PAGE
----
By Cassi Camilleri
Stories are trial and error, and that is a maxim writer director Paul King practically opens this session from the London Screenwriters’ Festival with.
There is an awareness of the tribulations (Paul uses apt descriptors such as ‘agony’, ‘painful’ and ‘tearful’) that the craft brings with it that is refreshing.
Even more invigorating are some of the exercises and revelations he blows through in quick succession through this whirlwind of a talk. Here are three I thought were particularly wonderful.
1. Start with what you like.
From the very first meetings, to the messy middle where Paul threw away all the work done and started over three times, down to the reshoots, the thing Paul was constantly asking himself was ‘what do you like?’ and ‘why?’
He used those as references to hone in on the tone and feeling of what he wanted his film to be. His pitch ended up being something along the lines of; ‘It should be the story of an outsider coming to London with the emotional integrity of a Pixar movie, the comedy and heart of a Chaplin movie, set in the visual world of Amélie.’
Now, this exercise has become an important part of his process. ‘Write a single side of A4 listing what you hope the film will be. […] A few words that capture the spirit of what you want to do.’ He would go back time and time again to remind himself what it was that excited him about the project in the first place. Something like a north star.
2. Story opportunities may be disguised.
In adapting Paddington for the big screen, Paul dove deep into the source material, reading all the books and becoming something of an expert on the topic. It was then that he realised his unique challenge with the project.
The stories were five minute episodes, domestic in scale, while David Hayman wanted the script to feel ‘movie sized’, as opposed to a series of TV episodes strung together, and he wanted it to appeal to a wide audience.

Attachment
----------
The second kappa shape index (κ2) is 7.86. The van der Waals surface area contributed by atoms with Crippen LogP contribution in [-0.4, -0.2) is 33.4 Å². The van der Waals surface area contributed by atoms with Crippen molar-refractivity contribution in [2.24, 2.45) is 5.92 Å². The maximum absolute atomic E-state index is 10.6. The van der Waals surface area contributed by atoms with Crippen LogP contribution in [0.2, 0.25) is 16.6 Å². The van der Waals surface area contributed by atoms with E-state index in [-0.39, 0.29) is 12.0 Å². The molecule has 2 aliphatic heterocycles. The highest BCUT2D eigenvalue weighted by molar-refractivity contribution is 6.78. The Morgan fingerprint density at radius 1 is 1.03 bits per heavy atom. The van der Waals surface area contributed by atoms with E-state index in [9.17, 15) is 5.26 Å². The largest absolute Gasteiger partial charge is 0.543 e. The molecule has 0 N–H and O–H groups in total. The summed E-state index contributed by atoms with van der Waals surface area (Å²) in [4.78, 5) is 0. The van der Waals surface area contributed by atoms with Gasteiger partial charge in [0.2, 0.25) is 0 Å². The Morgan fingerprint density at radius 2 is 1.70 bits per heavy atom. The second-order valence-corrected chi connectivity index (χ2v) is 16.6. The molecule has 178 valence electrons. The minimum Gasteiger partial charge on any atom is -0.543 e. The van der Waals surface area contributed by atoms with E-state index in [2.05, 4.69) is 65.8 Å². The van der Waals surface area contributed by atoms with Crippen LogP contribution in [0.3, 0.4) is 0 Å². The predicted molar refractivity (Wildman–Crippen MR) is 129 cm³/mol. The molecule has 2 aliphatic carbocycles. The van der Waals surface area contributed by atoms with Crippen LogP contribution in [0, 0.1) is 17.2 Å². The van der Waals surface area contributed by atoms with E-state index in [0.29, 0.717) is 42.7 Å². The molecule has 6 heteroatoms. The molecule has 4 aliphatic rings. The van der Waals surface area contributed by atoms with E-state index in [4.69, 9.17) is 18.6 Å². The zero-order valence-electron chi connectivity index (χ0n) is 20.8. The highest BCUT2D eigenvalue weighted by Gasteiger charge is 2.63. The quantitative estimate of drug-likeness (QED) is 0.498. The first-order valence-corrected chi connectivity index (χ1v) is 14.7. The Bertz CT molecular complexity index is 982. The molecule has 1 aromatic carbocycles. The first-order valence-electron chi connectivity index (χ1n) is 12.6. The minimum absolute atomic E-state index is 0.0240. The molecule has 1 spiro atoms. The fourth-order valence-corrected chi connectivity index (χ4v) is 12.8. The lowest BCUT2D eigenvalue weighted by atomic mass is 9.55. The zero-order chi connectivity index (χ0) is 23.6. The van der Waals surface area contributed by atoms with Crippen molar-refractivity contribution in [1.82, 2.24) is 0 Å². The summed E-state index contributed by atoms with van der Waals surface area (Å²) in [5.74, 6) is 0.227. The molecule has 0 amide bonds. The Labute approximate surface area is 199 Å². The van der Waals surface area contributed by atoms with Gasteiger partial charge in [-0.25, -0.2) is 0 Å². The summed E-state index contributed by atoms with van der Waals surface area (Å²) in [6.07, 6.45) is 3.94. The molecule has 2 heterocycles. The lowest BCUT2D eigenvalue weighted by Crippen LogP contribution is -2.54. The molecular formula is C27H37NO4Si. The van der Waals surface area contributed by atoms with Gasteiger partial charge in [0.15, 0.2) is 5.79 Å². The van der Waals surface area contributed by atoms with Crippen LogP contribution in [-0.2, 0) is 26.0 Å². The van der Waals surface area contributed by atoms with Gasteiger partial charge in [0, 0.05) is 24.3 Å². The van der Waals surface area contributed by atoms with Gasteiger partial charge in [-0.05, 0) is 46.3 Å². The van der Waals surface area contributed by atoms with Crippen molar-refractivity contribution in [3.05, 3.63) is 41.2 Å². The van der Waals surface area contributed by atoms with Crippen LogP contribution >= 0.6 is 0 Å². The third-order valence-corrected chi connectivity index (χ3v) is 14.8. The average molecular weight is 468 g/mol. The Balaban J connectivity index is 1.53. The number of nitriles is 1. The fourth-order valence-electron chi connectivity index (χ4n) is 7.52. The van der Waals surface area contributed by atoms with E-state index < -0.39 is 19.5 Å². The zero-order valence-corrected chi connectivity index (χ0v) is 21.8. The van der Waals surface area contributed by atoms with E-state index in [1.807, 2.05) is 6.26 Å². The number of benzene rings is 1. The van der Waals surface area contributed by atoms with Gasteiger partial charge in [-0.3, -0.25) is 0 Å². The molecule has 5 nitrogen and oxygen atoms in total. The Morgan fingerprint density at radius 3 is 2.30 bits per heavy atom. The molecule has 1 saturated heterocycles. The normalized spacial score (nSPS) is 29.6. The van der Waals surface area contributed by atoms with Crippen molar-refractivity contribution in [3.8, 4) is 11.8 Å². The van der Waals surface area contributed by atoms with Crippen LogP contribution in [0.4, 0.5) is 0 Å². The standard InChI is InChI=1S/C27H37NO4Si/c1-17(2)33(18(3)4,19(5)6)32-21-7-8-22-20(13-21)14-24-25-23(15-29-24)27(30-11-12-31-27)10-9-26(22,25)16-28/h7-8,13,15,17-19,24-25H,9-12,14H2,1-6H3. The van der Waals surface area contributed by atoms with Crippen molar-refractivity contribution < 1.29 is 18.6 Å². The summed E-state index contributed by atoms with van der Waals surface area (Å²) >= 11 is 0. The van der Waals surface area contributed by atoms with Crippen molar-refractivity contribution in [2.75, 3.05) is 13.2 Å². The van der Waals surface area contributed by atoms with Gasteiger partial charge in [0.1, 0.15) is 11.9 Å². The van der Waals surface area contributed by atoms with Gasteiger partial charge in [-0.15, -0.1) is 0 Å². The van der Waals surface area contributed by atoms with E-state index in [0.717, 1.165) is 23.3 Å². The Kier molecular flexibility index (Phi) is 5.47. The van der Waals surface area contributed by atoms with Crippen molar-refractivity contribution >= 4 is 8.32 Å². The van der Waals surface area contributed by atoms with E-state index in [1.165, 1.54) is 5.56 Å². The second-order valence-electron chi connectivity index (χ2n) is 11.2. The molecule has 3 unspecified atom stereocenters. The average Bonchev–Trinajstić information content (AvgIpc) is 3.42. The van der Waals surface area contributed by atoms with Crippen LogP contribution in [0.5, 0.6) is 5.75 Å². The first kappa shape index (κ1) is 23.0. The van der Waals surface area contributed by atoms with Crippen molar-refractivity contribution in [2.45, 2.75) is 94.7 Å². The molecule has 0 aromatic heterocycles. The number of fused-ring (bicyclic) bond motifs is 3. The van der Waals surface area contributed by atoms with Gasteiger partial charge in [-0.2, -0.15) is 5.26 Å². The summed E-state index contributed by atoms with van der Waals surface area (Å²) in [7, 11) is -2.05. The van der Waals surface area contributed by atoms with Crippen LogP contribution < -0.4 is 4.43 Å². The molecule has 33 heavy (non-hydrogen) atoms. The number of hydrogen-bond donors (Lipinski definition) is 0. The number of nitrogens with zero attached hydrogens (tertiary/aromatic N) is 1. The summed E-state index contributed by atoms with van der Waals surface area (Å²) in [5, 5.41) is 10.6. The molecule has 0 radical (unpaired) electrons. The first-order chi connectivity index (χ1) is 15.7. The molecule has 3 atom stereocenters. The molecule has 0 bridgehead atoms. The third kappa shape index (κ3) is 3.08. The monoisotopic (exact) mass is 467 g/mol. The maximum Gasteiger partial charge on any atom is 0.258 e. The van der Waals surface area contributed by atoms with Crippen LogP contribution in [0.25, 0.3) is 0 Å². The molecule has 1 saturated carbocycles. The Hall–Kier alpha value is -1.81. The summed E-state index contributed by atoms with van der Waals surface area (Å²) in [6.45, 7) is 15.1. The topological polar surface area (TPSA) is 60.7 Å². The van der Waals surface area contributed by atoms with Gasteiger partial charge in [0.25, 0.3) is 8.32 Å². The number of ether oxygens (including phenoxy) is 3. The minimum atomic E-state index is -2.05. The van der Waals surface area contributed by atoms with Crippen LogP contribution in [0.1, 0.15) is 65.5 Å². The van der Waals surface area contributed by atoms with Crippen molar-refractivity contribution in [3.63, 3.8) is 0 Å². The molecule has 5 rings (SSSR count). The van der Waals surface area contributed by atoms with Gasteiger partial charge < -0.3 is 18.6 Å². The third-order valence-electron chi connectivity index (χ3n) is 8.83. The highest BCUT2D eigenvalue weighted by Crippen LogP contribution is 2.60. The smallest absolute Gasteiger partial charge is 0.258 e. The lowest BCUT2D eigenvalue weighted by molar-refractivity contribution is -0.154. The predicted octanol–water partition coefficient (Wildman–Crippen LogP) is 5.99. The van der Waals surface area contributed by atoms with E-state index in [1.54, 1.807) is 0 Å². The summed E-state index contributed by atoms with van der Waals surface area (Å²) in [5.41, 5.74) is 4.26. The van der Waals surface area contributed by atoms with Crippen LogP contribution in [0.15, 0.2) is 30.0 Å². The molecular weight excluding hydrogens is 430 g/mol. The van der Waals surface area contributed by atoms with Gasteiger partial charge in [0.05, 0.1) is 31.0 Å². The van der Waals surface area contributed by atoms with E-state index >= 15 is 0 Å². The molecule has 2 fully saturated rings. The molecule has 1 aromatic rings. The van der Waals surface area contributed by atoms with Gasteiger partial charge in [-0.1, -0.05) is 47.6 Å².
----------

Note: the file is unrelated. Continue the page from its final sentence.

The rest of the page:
The first four chapters of the book had all the fan favourites; seeing the audience through the station, the tea room, home to Windsor Gardens and the sequence in the bathroom. The snag came with chapter five which starts with the words, ‘Paddington soon settled down and became one of the family.’ ‘I was kind of livid,’ Paul laughs, ‘because you go well where’s my story gone? But then I had a bit of a lightbulb moment which was that that sentence was the story. Paddington has lost his family and he finds a new one.’
The gap in the original allowed Paul to invent new material and new sequences, and to try out a million other things before they came to their version.
3. Not every screenwriting lesson is going to work for your film.
In the films that Paul was analysing, the Pixar catalog especially, the inciting incident tended to reveal the character flaw that the film’s story will heal. He spent two years trying to find a flaw for Paddington to fix in the second act.
Among others, Paul considered overconfidence and the need to learn one’s limitations as the flaw and lesson, but he scrapped the idea because it wasn’t a message he wanted to communicate to children.
‘If I didn’t have the source material, I would have probably changed Paddington,’ he admits, but he didn’t and then the penny dropped. Paddington didn’t have to change. He wasn’t perfect but he was the one who brought about change in others. Paddington taught Henry not to fear strangers and to be open, a message that is very relevant today. It works for contemporary society.
‘No single model will ever have all the answers for your film,’ Paul concludes.
Maltese screenwriter and filmmaker in love with redemption arcs, awful jokes and all things cute. Connect with me on Twitter and Facebook @CassiCamilleri.